Crusty Rolls and Loggia Bread

My grandmother baked bread often, and when visiting her during the holidays and summer vacation, I eagerly awaited baking day.  Now, each time I bake bread, the familiar yeasty fragrance brings me back to her small kitchen.

While my husband and son eat their hot bread with butter, I prefer mine prepared as my grandmother did – she called it loggia bread, although I remember calling it yogi bread when I was really small.  What is loggia bread?  Well, in my family, it is hot bread sliced in half, drizzled with extra virgin olive oil, and then sprinkled with dried oregano, salt, and pepper.  Sound familiar?  I’m sure you’ve eaten something similar if you have eaten at Romano’s Macaroni Grill.  We, my family, that is, find it amusing when the waiter excitedly asks if he or she can demonstrate how to make the dipping oil; we always smile and say yes, politely allowing the waiter to do their thing, all the while thinking, it’s really better and less messy to do it our way, not that stops any of us from eating it, mind you.

Anyway, back to the story…I was never sure if loggia bread was a creation of my grandmother or if it had true Sicilian roots, the recipe handed down to her from my great-grandmother.  I researched the term extensively – I don’t think I’ve mentioned it, but I’m a librarian – anyway, I found nothing.  However, sometimes the planets align, and on a day in January, I came across Erica De Mane’s blog.  I hurriedly composed and sent an email to her, and in less than a week, Erica’s contact in Sicily confirmed the origin of loggia bread.  In Sicilian dialect, bread with oil is referred to as pane coll’ogghia, which Erica said would be pronounced loggia.  The loggia bread mystery was solved, and to celebrate, loggia bread all around!

Crusty Rolls
4 cups bread flour (I’ve also used half whole wheat pastry flour and half bread flour)
1 tablespoon yeast
1 teaspoon sugar
1 teaspoon salt
2 tablespoons extra virgin olive oil, plus extra for proofing the bread
12 oz warm water (110 degrees), divided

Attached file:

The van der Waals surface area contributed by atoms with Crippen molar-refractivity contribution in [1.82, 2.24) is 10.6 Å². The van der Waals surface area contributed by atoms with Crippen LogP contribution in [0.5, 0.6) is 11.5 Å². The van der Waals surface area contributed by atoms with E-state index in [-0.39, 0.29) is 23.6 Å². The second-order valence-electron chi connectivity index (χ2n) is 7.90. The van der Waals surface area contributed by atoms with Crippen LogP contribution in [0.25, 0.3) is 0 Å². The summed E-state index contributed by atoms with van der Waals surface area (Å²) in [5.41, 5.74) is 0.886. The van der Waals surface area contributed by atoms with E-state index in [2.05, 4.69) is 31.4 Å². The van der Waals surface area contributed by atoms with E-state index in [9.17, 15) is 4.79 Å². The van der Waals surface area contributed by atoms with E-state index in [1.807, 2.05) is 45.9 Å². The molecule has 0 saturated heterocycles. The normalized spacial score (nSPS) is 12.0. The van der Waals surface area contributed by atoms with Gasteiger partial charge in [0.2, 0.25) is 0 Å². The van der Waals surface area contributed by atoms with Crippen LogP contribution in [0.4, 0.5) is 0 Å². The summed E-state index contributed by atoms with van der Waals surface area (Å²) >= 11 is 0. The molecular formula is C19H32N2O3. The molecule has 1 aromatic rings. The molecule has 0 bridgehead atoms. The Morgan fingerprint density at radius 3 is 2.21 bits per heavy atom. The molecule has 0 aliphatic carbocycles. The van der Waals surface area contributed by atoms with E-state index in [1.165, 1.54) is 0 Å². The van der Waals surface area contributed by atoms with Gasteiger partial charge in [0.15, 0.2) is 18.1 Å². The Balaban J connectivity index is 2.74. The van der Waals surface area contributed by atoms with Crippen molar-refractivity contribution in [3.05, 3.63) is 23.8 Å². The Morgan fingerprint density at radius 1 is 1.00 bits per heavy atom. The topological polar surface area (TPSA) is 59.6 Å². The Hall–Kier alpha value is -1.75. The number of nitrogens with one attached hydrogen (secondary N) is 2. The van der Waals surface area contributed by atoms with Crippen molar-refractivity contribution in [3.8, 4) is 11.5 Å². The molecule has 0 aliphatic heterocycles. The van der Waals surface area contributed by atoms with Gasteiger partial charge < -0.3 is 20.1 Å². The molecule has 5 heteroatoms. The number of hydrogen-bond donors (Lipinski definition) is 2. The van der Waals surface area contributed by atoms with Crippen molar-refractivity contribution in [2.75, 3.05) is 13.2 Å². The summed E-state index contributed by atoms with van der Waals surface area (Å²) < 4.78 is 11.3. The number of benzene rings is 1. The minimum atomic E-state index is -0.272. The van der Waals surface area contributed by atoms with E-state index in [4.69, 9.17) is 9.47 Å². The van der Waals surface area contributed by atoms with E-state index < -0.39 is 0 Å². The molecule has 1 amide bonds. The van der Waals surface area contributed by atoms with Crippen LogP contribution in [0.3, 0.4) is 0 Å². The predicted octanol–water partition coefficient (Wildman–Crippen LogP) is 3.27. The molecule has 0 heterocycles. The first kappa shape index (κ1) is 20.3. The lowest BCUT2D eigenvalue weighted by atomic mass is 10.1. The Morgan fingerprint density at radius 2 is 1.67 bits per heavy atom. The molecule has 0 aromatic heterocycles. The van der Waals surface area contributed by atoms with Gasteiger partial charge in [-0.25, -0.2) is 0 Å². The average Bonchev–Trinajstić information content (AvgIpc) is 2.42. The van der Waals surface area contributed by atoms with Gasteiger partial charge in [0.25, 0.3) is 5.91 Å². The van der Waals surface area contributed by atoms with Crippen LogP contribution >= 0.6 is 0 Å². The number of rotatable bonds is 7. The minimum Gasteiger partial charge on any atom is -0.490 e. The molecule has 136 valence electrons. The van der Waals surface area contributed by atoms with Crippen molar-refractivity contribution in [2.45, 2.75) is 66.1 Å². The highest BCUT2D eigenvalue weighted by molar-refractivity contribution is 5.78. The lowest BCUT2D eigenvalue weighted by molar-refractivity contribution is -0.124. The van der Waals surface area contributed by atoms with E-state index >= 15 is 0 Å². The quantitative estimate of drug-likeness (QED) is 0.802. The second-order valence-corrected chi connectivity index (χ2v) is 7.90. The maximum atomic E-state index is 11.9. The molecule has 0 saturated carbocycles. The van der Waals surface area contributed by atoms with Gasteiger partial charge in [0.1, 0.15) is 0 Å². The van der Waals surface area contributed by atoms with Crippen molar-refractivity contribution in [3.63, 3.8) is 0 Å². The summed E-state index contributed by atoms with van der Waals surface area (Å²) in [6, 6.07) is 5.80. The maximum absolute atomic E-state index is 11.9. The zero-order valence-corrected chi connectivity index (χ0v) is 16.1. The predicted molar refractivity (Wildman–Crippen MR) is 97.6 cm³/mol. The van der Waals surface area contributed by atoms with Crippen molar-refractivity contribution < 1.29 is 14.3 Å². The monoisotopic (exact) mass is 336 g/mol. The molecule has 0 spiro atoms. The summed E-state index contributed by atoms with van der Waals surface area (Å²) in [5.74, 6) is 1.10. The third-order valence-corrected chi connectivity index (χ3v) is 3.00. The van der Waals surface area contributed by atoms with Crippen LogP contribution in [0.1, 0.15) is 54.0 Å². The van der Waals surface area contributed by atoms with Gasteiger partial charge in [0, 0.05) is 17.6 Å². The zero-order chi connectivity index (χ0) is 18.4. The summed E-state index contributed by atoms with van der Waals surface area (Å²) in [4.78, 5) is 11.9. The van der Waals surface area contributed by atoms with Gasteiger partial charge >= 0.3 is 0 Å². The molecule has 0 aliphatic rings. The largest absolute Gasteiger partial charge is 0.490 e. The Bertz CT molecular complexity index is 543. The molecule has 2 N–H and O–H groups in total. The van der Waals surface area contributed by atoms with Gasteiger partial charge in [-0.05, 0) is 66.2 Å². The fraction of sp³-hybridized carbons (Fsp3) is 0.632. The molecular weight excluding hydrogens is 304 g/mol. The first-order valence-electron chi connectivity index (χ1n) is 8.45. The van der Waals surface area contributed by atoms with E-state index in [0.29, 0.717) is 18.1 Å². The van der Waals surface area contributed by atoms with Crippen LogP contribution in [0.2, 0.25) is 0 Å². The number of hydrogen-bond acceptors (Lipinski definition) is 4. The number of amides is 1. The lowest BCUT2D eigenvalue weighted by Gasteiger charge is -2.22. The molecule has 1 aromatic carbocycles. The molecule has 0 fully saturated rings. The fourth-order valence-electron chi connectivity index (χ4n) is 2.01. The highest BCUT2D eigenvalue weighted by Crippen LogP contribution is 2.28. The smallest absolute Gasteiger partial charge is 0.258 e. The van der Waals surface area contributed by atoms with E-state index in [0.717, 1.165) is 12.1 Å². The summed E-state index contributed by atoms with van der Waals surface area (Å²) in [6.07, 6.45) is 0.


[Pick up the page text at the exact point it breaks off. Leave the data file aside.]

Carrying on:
In the bowl of a stand mixer, stir yeast and sugar into 2 oz warm water, let stand 5 minutes, or until foamy.
Add the extra virgin olive oil to 6 oz warm water.  Add the flour to the yeast mixture, using the paddle attachment and the mixer on low, slowly pour the oil/water mixture into the flour.  As the dough mixes, slowly pour in the remaining 4 oz of water, until the dough comes together and clears the bottom of the bowl. Switch to the dough hook and knead for 8 minutes. Remove dough and form into a ball. Place dough into a large bowl with the 1 teaspoon of olive oil. Turn dough over, coating with oil. Cover and let rise until doubled in bulk.

Portion dough into 24 pieces and form into small balls. Place on a parchment lined baking pan, cover with a damp tea towel and let rise again for 45 minutes. Preheat oven to 400 degrees. Uncover rolls and bake in a 400 degree oven for 20-25 minutes or until bread reaches an internal temperature of 190 degrees.  I find using an instant read thermometer works best when deciding on the doneness of bread.

**Prefer loaves? Read on!
Grease 2 loaf pans (8 1/2 by 4 1/2); I also place a piece of parchment, but that’s up to you. After first rising, divide dough into 2 loaf forms and place each into a prepared loaf pan and cover with a damp tea towel. Allow to rise again for 45 minutes. Uncover and bake in 400 degree oven for approximately 30 minutes, or when an instant read thermometer reads 190 degrees. Remove from pans and allow to cool – if you can wait – before slicing.

Loggia Bread
Extra virgin olive oil
Dried oregano
Salt & pepper
Slice or break apart a hot roll , drizzle with 1/8-1/4 teaspoon extra virgin olive oil, sprinkle on a pinch of dried oregano, salt, and black pepper.


7 thoughts on “Crusty Rolls and Loggia Bread

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